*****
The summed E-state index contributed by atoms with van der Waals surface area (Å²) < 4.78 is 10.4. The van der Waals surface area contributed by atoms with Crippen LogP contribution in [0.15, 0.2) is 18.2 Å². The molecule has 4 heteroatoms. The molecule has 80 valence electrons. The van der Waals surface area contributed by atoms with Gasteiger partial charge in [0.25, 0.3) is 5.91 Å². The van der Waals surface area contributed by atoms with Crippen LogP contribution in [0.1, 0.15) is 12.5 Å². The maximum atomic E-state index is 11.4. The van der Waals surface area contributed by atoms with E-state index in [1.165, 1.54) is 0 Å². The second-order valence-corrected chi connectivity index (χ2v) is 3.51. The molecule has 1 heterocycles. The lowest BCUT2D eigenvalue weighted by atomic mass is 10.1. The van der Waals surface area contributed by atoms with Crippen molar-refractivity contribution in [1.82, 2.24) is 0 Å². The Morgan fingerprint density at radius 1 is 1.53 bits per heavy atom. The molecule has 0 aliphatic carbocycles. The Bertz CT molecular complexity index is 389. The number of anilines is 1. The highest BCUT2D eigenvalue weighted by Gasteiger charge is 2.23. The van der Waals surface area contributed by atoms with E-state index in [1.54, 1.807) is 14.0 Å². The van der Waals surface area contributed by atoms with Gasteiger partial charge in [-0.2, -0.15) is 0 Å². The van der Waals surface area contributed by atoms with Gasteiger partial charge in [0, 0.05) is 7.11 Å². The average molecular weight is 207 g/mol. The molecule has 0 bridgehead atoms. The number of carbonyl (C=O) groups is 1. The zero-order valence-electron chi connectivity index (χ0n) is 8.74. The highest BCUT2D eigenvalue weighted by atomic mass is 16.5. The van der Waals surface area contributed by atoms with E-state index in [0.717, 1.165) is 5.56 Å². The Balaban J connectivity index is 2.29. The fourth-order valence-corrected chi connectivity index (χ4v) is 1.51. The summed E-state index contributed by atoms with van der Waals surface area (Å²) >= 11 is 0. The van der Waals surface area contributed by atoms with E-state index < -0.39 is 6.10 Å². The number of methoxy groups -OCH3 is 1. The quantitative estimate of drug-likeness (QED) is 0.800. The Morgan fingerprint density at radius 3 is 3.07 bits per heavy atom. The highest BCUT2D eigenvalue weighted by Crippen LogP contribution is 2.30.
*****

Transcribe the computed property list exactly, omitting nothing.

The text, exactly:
The summed E-state index contributed by atoms with van der Waals surface area (Å²) < 4.78 is 10.4. The van der Waals surface area contributed by atoms with Crippen LogP contribution in [0.15, 0.2) is 18.2 Å². The molecule has 4 heteroatoms. The molecule has 80 valence electrons. The van der Waals surface area contributed by atoms with Gasteiger partial charge in [0.25, 0.3) is 5.91 Å². The van der Waals surface area contributed by atoms with Crippen LogP contribution in [0.1, 0.15) is 12.5 Å². The maximum atomic E-state index is 11.4. The van der Waals surface area contributed by atoms with E-state index in [1.165, 1.54) is 0 Å². The second-order valence-corrected chi connectivity index (χ2v) is 3.51. The molecule has 1 heterocycles. The lowest BCUT2D eigenvalue weighted by atomic mass is 10.1. The van der Waals surface area contributed by atoms with Crippen molar-refractivity contribution in [1.82, 2.24) is 0 Å². The Morgan fingerprint density at radius 1 is 1.53 bits per heavy atom. The molecule has 0 aliphatic carbocycles. The Bertz CT molecular complexity index is 389. The number of anilines is 1. The highest BCUT2D eigenvalue weighted by Gasteiger charge is 2.23. The van der Waals surface area contributed by atoms with E-state index in [1.54, 1.807) is 14.0 Å². The van der Waals surface area contributed by atoms with Gasteiger partial charge in [-0.2, -0.15) is 0 Å². The van der Waals surface area contributed by atoms with Gasteiger partial charge in [0, 0.05) is 7.11 Å². The average molecular weight is 207 g/mol. The molecule has 0 bridgehead atoms. The number of carbonyl (C=O) groups is 1. The zero-order valence-electron chi connectivity index (χ0n) is 8.74. The highest BCUT2D eigenvalue weighted by atomic mass is 16.5. The van der Waals surface area contributed by atoms with E-state index in [0.717, 1.165) is 5.56 Å². The Balaban J connectivity index is 2.29. The fourth-order valence-corrected chi connectivity index (χ4v) is 1.51. The summed E-state index contributed by atoms with van der Waals surface area (Å²) >= 11 is 0. The van der Waals surface area contributed by atoms with E-state index < -0.39 is 6.10 Å². The number of methoxy groups -OCH3 is 1. The quantitative estimate of drug-likeness (QED) is 0.800. The Morgan fingerprint density at radius 3 is 3.07 bits per heavy atom. The highest BCUT2D eigenvalue weighted by Crippen LogP contribution is 2.30.